Improving Epilepsy Education, Systems of Care, and Health Outcomes through National and Community Partnerships

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Opportunity ID:328415
Opportunity Number:CDC-RFA-DP21-2101
Opportunity Title:Improving Epilepsy Education, Systems of Care, and Health Outcomes through National and Community Partnerships
Opportunity Category:Discretionary
Opportunity Category Explanation:
Funding Instrument Type:Cooperative Agreement
Category of Funding Activity:Health
Category Explanation:
CFDA Number(s):93.850
Eligible Applicants:Unrestricted (i.e., open to any type of entity above), subject to any clarification in text field entitled “Additional Information on Eligibility”
Additional Information on Eligibility:This NOFO will have 2 components: A and B. Applicants may only apply for either Component A or Component B. Multiple applications from the same entity (DUNS) will not be accepted. Applicants must identify in the title of their application for which Component the application is being submitted.
Agency Code:HHS-CDC-NCCDPHP
Agency Name:Department of Health and Human Services
Centers for Disease Control – NCCDPHP
Posted Date:Jul 29, 2020
Last Updated Date:Jul 29, 2020
Estimated Synopsis Post Date:Jan 11, 2021
Fiscal Year:2021
Award Ceiling:$5,000,000
Award Floor:$100,000
Estimated Total Program Funding:$20,000,000
Expected Number of Awards:4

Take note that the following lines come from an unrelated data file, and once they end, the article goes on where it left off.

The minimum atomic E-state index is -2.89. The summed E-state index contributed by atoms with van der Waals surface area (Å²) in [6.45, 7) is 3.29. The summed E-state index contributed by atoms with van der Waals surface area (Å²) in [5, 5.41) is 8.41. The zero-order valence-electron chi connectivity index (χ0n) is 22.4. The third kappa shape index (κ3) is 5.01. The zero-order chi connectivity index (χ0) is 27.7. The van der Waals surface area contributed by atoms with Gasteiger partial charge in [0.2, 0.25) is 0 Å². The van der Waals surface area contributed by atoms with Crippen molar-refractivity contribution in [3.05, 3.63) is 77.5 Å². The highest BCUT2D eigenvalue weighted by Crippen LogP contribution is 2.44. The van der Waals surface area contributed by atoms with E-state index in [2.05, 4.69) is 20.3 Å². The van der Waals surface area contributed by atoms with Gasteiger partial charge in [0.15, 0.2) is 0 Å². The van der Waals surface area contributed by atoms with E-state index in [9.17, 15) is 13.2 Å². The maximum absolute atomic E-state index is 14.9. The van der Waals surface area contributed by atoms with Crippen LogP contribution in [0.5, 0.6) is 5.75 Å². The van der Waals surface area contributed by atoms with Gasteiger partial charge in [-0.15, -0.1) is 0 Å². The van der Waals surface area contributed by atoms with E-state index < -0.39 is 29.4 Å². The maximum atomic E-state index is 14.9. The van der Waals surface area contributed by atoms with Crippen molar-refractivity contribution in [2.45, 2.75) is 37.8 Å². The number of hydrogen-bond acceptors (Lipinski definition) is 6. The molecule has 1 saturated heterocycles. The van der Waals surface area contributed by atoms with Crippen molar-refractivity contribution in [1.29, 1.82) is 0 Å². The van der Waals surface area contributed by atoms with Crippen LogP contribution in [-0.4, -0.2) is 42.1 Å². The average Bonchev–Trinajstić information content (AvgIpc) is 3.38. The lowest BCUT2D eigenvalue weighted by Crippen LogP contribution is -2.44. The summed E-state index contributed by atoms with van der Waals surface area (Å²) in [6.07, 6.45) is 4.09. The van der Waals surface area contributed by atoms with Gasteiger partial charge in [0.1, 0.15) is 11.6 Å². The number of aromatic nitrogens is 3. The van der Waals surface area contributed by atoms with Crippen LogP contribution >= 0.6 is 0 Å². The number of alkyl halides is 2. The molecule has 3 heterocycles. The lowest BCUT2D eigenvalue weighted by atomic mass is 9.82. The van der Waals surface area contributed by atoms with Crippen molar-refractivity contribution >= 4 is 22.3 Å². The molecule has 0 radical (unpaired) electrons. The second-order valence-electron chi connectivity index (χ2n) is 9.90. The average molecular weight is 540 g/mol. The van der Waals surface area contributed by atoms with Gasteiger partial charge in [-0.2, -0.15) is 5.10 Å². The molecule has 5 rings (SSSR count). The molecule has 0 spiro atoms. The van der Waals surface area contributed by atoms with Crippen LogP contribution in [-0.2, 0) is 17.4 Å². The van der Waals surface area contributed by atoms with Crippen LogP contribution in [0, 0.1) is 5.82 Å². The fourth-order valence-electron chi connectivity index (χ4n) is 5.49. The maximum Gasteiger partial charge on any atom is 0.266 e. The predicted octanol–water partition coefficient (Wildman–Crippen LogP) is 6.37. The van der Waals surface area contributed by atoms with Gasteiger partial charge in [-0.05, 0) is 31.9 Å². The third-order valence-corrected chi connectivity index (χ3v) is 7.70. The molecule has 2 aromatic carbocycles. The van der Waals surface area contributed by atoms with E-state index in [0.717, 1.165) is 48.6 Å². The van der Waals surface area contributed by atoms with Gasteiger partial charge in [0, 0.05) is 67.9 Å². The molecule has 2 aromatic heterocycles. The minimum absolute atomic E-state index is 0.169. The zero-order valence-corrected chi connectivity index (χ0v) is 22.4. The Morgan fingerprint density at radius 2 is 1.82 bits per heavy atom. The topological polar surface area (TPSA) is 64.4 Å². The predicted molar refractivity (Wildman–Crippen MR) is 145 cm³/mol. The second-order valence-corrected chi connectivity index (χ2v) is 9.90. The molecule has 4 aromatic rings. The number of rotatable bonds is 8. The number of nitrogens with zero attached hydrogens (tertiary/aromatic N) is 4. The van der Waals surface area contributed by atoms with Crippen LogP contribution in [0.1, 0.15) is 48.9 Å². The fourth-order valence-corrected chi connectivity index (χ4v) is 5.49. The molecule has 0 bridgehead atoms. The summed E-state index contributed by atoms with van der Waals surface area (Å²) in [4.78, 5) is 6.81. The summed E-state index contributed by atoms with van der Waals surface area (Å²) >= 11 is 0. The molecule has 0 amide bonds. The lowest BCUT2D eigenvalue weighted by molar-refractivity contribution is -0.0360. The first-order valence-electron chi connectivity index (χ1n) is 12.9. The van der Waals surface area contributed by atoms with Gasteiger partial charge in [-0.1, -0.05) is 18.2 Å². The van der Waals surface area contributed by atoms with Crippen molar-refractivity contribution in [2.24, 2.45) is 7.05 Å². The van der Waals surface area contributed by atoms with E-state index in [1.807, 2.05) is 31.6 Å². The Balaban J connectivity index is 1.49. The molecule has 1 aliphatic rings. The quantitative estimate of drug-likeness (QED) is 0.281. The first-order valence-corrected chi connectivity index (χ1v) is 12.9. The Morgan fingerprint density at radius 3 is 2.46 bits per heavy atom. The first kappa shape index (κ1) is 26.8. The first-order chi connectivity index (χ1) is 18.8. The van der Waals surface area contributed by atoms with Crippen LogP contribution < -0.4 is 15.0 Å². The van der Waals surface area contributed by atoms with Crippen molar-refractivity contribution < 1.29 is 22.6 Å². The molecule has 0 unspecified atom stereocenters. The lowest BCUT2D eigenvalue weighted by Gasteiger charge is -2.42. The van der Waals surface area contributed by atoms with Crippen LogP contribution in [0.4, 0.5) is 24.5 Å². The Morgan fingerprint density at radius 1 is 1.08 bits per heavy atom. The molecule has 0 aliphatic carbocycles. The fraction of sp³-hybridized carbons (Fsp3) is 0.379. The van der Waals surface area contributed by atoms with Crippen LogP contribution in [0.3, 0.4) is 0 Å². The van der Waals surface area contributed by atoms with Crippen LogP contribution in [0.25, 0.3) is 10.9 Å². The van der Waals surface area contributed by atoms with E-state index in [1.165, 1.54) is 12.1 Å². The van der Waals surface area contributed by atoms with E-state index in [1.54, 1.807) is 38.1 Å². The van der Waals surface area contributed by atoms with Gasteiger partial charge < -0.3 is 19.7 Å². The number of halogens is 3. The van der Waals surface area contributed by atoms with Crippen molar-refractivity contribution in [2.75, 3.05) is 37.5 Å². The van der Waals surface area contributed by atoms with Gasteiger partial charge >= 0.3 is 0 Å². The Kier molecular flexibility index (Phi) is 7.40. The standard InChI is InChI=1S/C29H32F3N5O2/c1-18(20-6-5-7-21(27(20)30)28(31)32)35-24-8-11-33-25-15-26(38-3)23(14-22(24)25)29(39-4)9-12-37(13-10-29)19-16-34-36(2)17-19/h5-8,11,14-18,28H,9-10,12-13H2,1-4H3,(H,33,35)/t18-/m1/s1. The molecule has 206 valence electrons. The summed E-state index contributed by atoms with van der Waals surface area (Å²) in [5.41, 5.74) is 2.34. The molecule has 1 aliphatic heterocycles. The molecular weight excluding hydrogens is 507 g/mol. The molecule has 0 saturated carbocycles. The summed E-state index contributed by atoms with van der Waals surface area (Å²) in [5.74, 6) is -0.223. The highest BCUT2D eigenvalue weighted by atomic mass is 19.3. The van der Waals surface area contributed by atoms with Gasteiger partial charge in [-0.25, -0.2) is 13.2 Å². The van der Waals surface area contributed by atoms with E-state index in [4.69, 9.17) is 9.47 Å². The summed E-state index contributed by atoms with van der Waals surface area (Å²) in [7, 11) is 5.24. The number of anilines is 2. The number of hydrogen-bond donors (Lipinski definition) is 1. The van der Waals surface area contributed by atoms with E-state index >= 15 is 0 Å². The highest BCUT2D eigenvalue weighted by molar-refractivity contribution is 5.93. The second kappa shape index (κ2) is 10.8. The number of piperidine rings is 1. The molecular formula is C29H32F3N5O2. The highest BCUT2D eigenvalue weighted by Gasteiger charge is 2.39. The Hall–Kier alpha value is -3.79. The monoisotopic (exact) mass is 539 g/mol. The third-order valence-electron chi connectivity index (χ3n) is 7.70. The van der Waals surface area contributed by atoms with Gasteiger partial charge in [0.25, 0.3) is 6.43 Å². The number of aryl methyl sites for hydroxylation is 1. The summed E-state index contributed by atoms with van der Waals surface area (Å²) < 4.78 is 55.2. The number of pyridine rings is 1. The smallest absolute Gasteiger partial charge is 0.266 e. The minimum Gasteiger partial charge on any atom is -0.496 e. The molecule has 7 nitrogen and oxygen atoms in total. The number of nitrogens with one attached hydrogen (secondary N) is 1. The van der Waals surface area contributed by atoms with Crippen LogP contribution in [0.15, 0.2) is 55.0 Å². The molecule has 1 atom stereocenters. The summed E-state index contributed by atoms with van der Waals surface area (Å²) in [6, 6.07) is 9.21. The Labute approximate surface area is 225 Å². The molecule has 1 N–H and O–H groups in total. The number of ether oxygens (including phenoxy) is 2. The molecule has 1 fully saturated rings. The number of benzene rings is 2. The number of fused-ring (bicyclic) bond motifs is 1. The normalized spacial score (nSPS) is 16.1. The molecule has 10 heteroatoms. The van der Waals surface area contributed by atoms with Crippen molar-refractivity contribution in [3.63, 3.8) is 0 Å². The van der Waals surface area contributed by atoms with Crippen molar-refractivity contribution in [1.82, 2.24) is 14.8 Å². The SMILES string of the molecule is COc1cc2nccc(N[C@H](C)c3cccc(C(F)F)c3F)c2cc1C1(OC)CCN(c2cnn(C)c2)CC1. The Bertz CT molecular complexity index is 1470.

Description:The CDC Epilepsy Program is announcing a new, FY21 non-research NOFO designed to improve health and quality of life for people with epilepsy. Epilepsy is a chronic neurological condition characterized by recurrent seizures that can be caused by many different conditions that affect a person’s brain. In the US, about 3.4 million people have active epilepsy1 (physician-diagnosed epilepsy either currently under treatment or accompanied by 1 or more seizures in the past year). Epilepsy is a challenging public health problem: · 56% of adults with epilepsy taking seizure medicine have uncontrolled seizures.2 · 42% of children with epilepsy live at or close to poverty level.3 · 66% of adults with epilepsy have 4 or more other chronic conditions.4 · 25% of the public say they would be nervous around a person with epilepsy.5 Epilepsy is complex for individuals to manage.6 People with epilepsy may: · Take many medicines and see multiple doctors. · Face stigma. · Not participate fully in society, including not being able to work. · Live alone. · Have depression and/or anxiety. To improve health and quality of life, people with epilepsy need: · Access to appropriate care. · Self-management skills. · An understanding and informed public. The 2012 Institute of Medicine report, Epilepsy Across the Spectrum: Promoting Health and Understanding, describes gaps, challenges, and opportunities for public health to address epilepsy.7 CDC has a key role in 12 of the report’s 13 recommendations, including educating health professionals, improving delivery and coordination of community services, informing media to improve awareness and eliminate stigma, and expanding educational opportunities for people with epilepsy and families. This effort, along with previously funded projects, represent CDC’s contributions to attaining the goals outlined in the report. This NOFO will implement strategies based on three CDC/National Center for Chronic Disease Prevention and Health Promotion domains (Environmental Approaches, Health Care Systems Interventions, and Community Programs Linked to Clinical Services) and will target social determinants of health in order to: · Improve health, social participation, and quality of life for people with epilepsy. · Reduce stigma. · Increase access to health services, community resources, and self-management supports. The NOFO will fund two types of recipients: a national organization to provide programs and services in at least 25 states, and 1-3 organizations to work in specific geographic locations (e.g. community; state; region). References: 1. Zack MM, Kobau R. National and state estimates of the numbers of adults and children with active epilepsy — United States, 2015. MMWR Morb Mortal Wkly Rep. 2017;66:821–825. doi: 10.15585/mmwr.mm6631a1. 2. Tian N, Boring M, Kobau R, Zack M, Croft J. Active Epilepsy and Seizure Control in Adults — United States, 2013 and 2015. MMWR Morb Mortal Wkly Rep. 2018;67(15):437–442. doi: 10.15585/mmwr.mm6715a1. 3. Cui W, Kobau R, Zack MM, Helmers S. Marshalyn Yeargin-Allsopp M. Seizures in children and adolescents aged 6–17 years – United States, 2010–2014. MMWR Morb Mortal Wkly Rep. 2015;64(43):1209–1214. doi: 10.15585/mmwr.mm6443a2. 4. Kadima NT, Kobau R, Zack MM, Helmers S. Comorbidity in Adults with Epilepsy — United States, 2010. MMWR Morb Mortal Wkly Rep. 2013;62(43):849–853. 5. Cui W, Kobau R, Zack MM, Buelow JM, Austin JK. Recent changes in attitudes of US adults toward people with epilepsy — Results from the 2005 SummerStyles and 2013 FallStyles surveys. Epilepsy Behav. 2015;52:108–118. doi:10.1016/j.yebeh.2015.08.040. 6. Helmers SL, Kobau R, Sajatovic M, et al. Self-management in epilepsy: Why and how you should incorporate self-management in your practice. Epilepsy Behav. 2016. DOI: 10.1016/j.yebeh.2016.11.015. 7. Institute of Medicine. 2012. Epilepsy across the spectrum: Promoting health and understanding. Washington, DC: The National Academies Press.
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